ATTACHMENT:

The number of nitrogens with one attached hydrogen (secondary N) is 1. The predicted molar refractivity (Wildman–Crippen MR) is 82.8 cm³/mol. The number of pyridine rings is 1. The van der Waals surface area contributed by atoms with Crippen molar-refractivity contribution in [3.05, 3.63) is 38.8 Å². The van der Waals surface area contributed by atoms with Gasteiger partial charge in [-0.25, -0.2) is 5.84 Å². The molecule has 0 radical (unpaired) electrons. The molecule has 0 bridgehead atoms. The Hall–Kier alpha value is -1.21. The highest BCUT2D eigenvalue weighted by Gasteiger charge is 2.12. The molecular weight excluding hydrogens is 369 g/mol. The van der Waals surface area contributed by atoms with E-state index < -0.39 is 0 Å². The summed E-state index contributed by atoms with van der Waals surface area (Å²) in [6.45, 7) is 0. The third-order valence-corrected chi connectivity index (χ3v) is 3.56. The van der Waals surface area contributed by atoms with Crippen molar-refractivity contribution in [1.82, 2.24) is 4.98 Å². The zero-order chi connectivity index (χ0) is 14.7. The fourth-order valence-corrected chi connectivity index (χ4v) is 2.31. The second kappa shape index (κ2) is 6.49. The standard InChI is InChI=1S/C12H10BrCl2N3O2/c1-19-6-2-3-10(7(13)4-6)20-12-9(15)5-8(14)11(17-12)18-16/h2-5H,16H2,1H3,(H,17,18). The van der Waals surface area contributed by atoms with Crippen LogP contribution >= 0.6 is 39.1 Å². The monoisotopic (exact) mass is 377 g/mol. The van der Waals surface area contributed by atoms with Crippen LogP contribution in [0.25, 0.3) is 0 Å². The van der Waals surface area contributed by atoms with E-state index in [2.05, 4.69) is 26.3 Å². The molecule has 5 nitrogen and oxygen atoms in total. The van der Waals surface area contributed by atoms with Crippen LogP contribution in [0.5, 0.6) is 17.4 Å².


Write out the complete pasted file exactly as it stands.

The number of nitrogens with one attached hydrogen (secondary N) is 1. The predicted molar refractivity (Wildman–Crippen MR) is 82.8 cm³/mol. The number of pyridine rings is 1. The van der Waals surface area contributed by atoms with Crippen molar-refractivity contribution in [3.05, 3.63) is 38.8 Å². The van der Waals surface area contributed by atoms with Gasteiger partial charge in [-0.25, -0.2) is 5.84 Å². The molecule has 0 radical (unpaired) electrons. The molecule has 0 bridgehead atoms. The Hall–Kier alpha value is -1.21. The highest BCUT2D eigenvalue weighted by Gasteiger charge is 2.12. The molecular weight excluding hydrogens is 369 g/mol. The van der Waals surface area contributed by atoms with E-state index < -0.39 is 0 Å². The summed E-state index contributed by atoms with van der Waals surface area (Å²) in [6.45, 7) is 0. The third-order valence-corrected chi connectivity index (χ3v) is 3.56. The van der Waals surface area contributed by atoms with Crippen molar-refractivity contribution in [1.82, 2.24) is 4.98 Å². The zero-order chi connectivity index (χ0) is 14.7. The fourth-order valence-corrected chi connectivity index (χ4v) is 2.31. The second kappa shape index (κ2) is 6.49. The standard InChI is InChI=1S/C12H10BrCl2N3O2/c1-19-6-2-3-10(7(13)4-6)20-12-9(15)5-8(14)11(17-12)18-16/h2-5H,16H2,1H3,(H,17,18). The van der Waals surface area contributed by atoms with Crippen LogP contribution >= 0.6 is 39.1 Å². The monoisotopic (exact) mass is 377 g/mol. The van der Waals surface area contributed by atoms with Crippen LogP contribution in [0.25, 0.3) is 0 Å². The van der Waals surface area contributed by atoms with E-state index in [2.05, 4.69) is 26.3 Å². The molecule has 5 nitrogen and oxygen atoms in total. The van der Waals surface area contributed by atoms with Crippen LogP contribution in [0.5, 0.6) is 17.4 Å².